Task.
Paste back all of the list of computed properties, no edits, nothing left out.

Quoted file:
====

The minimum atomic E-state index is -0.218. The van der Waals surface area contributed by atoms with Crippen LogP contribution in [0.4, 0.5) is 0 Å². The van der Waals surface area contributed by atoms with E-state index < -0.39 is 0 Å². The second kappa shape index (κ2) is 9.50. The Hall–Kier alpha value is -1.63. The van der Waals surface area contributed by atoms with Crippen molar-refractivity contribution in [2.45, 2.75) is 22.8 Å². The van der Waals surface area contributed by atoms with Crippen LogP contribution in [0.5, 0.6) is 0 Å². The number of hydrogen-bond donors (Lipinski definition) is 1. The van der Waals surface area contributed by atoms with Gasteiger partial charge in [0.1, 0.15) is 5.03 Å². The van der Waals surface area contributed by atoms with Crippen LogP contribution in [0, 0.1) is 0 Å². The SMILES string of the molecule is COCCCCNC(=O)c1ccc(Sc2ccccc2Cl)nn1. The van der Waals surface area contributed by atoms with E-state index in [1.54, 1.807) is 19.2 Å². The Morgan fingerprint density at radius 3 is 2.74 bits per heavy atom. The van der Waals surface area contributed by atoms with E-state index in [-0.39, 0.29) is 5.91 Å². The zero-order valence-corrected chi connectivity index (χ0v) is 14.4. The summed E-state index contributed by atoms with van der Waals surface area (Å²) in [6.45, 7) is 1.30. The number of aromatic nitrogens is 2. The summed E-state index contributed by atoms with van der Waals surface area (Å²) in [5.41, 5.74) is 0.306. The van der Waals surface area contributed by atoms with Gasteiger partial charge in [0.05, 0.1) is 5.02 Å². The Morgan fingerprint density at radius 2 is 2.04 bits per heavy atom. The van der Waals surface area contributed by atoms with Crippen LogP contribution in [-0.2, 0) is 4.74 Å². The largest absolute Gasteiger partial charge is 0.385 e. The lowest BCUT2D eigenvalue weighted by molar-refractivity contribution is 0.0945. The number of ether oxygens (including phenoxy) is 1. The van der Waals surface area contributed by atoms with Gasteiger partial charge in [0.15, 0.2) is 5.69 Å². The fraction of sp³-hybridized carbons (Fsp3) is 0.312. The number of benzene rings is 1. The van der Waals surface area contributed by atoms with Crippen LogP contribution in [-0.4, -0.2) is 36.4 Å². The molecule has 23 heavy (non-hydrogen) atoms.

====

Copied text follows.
The minimum atomic E-state index is -0.218. The van der Waals surface area contributed by atoms with Crippen LogP contribution in [0.4, 0.5) is 0 Å². The van der Waals surface area contributed by atoms with E-state index < -0.39 is 0 Å². The second kappa shape index (κ2) is 9.50. The Hall–Kier alpha value is -1.63. The van der Waals surface area contributed by atoms with Crippen molar-refractivity contribution in [2.45, 2.75) is 22.8 Å². The van der Waals surface area contributed by atoms with Crippen LogP contribution in [0.5, 0.6) is 0 Å². The number of hydrogen-bond donors (Lipinski definition) is 1. The van der Waals surface area contributed by atoms with Gasteiger partial charge in [0.1, 0.15) is 5.03 Å². The van der Waals surface area contributed by atoms with Crippen LogP contribution in [0, 0.1) is 0 Å². The SMILES string of the molecule is COCCCCNC(=O)c1ccc(Sc2ccccc2Cl)nn1. The van der Waals surface area contributed by atoms with E-state index in [1.54, 1.807) is 19.2 Å². The Morgan fingerprint density at radius 3 is 2.74 bits per heavy atom. The van der Waals surface area contributed by atoms with E-state index in [-0.39, 0.29) is 5.91 Å². The zero-order valence-corrected chi connectivity index (χ0v) is 14.4. The summed E-state index contributed by atoms with van der Waals surface area (Å²) in [6.45, 7) is 1.30. The number of aromatic nitrogens is 2. The summed E-state index contributed by atoms with van der Waals surface area (Å²) in [5.41, 5.74) is 0.306. The van der Waals surface area contributed by atoms with Gasteiger partial charge in [0.05, 0.1) is 5.02 Å². The Morgan fingerprint density at radius 2 is 2.04 bits per heavy atom. The van der Waals surface area contributed by atoms with Crippen LogP contribution in [-0.2, 0) is 4.74 Å². The largest absolute Gasteiger partial charge is 0.385 e. The lowest BCUT2D eigenvalue weighted by molar-refractivity contribution is 0.0945. The number of ether oxygens (including phenoxy) is 1. The van der Waals surface area contributed by atoms with Gasteiger partial charge in [0.15, 0.2) is 5.69 Å². The fraction of sp³-hybridized carbons (Fsp3) is 0.312. The number of benzene rings is 1. The van der Waals surface area contributed by atoms with Crippen LogP contribution in [-0.4, -0.2) is 36.4 Å². The molecule has 23 heavy (non-hydrogen) atoms.